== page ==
- Disowned Adaptation: She flatly refused to watch or discuss the first season of Feud, which depicts the rivalry between Bette Davis and Joan Crawford which she was tangentially involved with, saying it was wrong to make such a portrayal of real people who aren't alive to give their side of the story. She wasn't fond of how her feud with her sister was portrayed either upon hearing of it.
- Dyeing for Your Art: She went on a special diet to look convincingly sick and frail for The Snake Pit.
- Enforced Method Acting: To have Olivia appear convincingly weary and worn for a scene in The Heiress where her character realizes she's been jilted, William Wyler had her pack heavy books into the suitcases she was carrying.
- Fake Brit: As Maid Marian in The Adventures of Robin Hood.
- Good Is Boring: Inverted. She was frequently cast as wholesome good girls but didn't mind the typecasting."Actually I think playing bad girls is a bore; I have always had more luck with good girl roles because they require more from an actress."
- The Glorious War of Sisterly Rivalry: She and her sister Joan never got along. Even as kids, they constantly fought, and not in the normal way siblings fight as kids. Their parents pitted them against each other and things only got worse from there. While they were first getting started in Hollywood, she tried to send Joan to boarding school so she wouldnt steal her thunder. Later on, it was over men and awards. In 1942, Joan won an Oscar over her and she didnt congratulate her. When she won in 1947, she snubbed Joan in her speech. They were closer throughout the 50s and 60s but ultimately fell out for good over how to care for their mother when she got sick. They never really spoke after she died in 1975.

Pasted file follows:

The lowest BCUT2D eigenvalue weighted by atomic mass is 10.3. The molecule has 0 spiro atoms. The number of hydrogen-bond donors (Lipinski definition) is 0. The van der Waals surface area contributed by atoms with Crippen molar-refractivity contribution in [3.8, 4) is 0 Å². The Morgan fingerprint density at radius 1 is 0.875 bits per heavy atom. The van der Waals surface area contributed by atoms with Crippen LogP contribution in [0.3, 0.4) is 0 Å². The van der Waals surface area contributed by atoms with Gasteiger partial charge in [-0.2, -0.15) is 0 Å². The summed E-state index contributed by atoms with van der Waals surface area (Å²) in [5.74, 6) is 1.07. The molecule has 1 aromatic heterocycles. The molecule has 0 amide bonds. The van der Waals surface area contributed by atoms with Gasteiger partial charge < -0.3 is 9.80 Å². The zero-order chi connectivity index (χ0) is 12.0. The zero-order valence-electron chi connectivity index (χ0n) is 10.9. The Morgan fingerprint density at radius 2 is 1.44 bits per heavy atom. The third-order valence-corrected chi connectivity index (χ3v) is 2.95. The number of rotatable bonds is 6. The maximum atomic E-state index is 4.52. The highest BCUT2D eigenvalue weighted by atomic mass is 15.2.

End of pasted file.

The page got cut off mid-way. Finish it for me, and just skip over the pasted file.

- I Am Very British: Despite never living in the UK at any point in her childhood, De Havilland recalled in an interview that her mother made her and Joan talk RP throughout their schooling, and they were often mocked by their American classmates.
- The Ingenue: Frequently played these roles, including her most famous one as Melanie.
- The Other Marty:
- Playing Against Type: Heavily in Hush... Hush, Sweet Charlotte - as a Bitch in Sheep's Clothing.
- Real Life Writes the Plot: For the third act of Hold Back the Dawn, the focus shifts to the POV of Olivia's character Emmy. This is because Charles Boyer and the director had gotten into an argument when the former insisted a certain scene where Georges talks to a cockroach be cut. The director responded by cutting most of his dialogue and giving Emmy more screen time.